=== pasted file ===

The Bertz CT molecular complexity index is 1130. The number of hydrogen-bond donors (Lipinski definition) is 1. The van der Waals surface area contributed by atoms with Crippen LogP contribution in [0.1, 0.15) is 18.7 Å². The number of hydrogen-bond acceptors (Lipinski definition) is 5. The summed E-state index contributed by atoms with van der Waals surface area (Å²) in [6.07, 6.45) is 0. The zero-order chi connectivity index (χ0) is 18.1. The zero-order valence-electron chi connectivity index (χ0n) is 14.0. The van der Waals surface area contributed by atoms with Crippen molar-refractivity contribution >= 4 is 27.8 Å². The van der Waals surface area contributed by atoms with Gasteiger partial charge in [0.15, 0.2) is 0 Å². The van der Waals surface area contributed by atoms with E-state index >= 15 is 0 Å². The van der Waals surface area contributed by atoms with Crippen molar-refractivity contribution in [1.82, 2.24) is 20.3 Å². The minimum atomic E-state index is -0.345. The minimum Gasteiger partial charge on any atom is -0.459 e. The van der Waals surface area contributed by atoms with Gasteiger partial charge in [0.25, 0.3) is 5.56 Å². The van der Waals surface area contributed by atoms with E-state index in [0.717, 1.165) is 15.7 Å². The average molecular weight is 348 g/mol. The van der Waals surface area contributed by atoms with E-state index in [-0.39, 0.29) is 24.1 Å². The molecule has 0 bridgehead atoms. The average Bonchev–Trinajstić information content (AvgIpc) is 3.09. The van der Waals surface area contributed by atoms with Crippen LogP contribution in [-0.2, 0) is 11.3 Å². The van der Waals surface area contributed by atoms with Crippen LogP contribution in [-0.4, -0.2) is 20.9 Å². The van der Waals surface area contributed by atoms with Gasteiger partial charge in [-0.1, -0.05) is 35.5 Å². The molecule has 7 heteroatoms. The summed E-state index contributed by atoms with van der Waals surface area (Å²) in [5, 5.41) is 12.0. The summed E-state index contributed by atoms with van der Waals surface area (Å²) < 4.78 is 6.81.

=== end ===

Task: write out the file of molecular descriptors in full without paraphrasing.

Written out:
The Bertz CT molecular complexity index is 1130. The number of hydrogen-bond donors (Lipinski definition) is 1. The van der Waals surface area contributed by atoms with Crippen LogP contribution in [0.1, 0.15) is 18.7 Å². The number of hydrogen-bond acceptors (Lipinski definition) is 5. The summed E-state index contributed by atoms with van der Waals surface area (Å²) in [6.07, 6.45) is 0. The zero-order chi connectivity index (χ0) is 18.1. The zero-order valence-electron chi connectivity index (χ0n) is 14.0. The van der Waals surface area contributed by atoms with Crippen molar-refractivity contribution >= 4 is 27.8 Å². The van der Waals surface area contributed by atoms with Gasteiger partial charge in [0.15, 0.2) is 0 Å². The van der Waals surface area contributed by atoms with E-state index >= 15 is 0 Å². The van der Waals surface area contributed by atoms with Crippen molar-refractivity contribution in [1.82, 2.24) is 20.3 Å². The minimum atomic E-state index is -0.345. The minimum Gasteiger partial charge on any atom is -0.459 e. The van der Waals surface area contributed by atoms with Gasteiger partial charge in [0.25, 0.3) is 5.56 Å². The van der Waals surface area contributed by atoms with E-state index in [0.717, 1.165) is 15.7 Å². The average molecular weight is 348 g/mol. The van der Waals surface area contributed by atoms with E-state index in [-0.39, 0.29) is 24.1 Å². The molecule has 0 bridgehead atoms. The average Bonchev–Trinajstić information content (AvgIpc) is 3.09. The van der Waals surface area contributed by atoms with Crippen LogP contribution in [-0.2, 0) is 11.3 Å². The van der Waals surface area contributed by atoms with Crippen LogP contribution in [-0.4, -0.2) is 20.9 Å². The van der Waals surface area contributed by atoms with Gasteiger partial charge in [-0.1, -0.05) is 35.5 Å². The molecule has 7 heteroatoms. The summed E-state index contributed by atoms with van der Waals surface area (Å²) in [5, 5.41) is 12.0. The summed E-state index contributed by atoms with van der Waals surface area (Å²) < 4.78 is 6.81.